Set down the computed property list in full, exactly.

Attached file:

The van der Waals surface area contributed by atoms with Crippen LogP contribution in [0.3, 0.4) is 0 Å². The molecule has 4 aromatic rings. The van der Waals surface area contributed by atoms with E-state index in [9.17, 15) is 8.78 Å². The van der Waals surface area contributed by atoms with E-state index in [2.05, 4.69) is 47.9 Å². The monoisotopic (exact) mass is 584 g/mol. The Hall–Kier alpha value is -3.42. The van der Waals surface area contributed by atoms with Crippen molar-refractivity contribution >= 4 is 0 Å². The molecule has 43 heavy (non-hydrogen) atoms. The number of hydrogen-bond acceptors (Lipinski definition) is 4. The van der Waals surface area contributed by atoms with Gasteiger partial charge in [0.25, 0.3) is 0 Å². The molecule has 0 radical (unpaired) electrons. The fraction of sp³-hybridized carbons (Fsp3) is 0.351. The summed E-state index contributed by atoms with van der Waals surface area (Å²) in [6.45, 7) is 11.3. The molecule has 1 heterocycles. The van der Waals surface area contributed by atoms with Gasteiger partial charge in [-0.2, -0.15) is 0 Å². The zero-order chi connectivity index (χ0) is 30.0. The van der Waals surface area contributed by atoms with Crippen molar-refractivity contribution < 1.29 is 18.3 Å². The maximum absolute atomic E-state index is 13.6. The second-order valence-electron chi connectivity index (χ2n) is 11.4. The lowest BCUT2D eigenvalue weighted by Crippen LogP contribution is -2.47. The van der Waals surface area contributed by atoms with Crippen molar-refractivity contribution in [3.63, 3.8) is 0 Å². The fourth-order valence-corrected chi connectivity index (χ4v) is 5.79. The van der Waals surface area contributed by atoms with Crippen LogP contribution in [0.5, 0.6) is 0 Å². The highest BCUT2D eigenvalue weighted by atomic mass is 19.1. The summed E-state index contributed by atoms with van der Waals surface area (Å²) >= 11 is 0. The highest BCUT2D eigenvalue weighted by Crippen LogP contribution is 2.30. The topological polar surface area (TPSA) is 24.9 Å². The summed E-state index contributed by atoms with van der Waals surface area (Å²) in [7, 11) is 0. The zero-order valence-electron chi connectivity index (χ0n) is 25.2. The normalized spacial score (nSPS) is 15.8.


The van der Waals surface area contributed by atoms with Crippen LogP contribution in [0.3, 0.4) is 0 Å². The molecule has 4 aromatic rings. The van der Waals surface area contributed by atoms with E-state index in [9.17, 15) is 8.78 Å². The van der Waals surface area contributed by atoms with E-state index in [2.05, 4.69) is 47.9 Å². The monoisotopic (exact) mass is 584 g/mol. The Hall–Kier alpha value is -3.42. The van der Waals surface area contributed by atoms with Crippen molar-refractivity contribution >= 4 is 0 Å². The molecule has 43 heavy (non-hydrogen) atoms. The number of hydrogen-bond acceptors (Lipinski definition) is 4. The van der Waals surface area contributed by atoms with Gasteiger partial charge in [0.25, 0.3) is 0 Å². The molecule has 0 radical (unpaired) electrons. The fraction of sp³-hybridized carbons (Fsp3) is 0.351. The summed E-state index contributed by atoms with van der Waals surface area (Å²) in [6.45, 7) is 11.3. The molecule has 1 heterocycles. The van der Waals surface area contributed by atoms with Gasteiger partial charge in [-0.2, -0.15) is 0 Å². The zero-order chi connectivity index (χ0) is 30.0. The van der Waals surface area contributed by atoms with Crippen molar-refractivity contribution < 1.29 is 18.3 Å². The maximum absolute atomic E-state index is 13.6. The second-order valence-electron chi connectivity index (χ2n) is 11.4. The lowest BCUT2D eigenvalue weighted by Crippen LogP contribution is -2.47. The van der Waals surface area contributed by atoms with Crippen molar-refractivity contribution in [3.63, 3.8) is 0 Å². The fourth-order valence-corrected chi connectivity index (χ4v) is 5.79. The van der Waals surface area contributed by atoms with Crippen LogP contribution in [0.5, 0.6) is 0 Å². The highest BCUT2D eigenvalue weighted by atomic mass is 19.1. The summed E-state index contributed by atoms with van der Waals surface area (Å²) >= 11 is 0. The highest BCUT2D eigenvalue weighted by Crippen LogP contribution is 2.30. The topological polar surface area (TPSA) is 24.9 Å². The summed E-state index contributed by atoms with van der Waals surface area (Å²) in [7, 11) is 0. The zero-order valence-electron chi connectivity index (χ0n) is 25.2. The normalized spacial score (nSPS) is 15.8.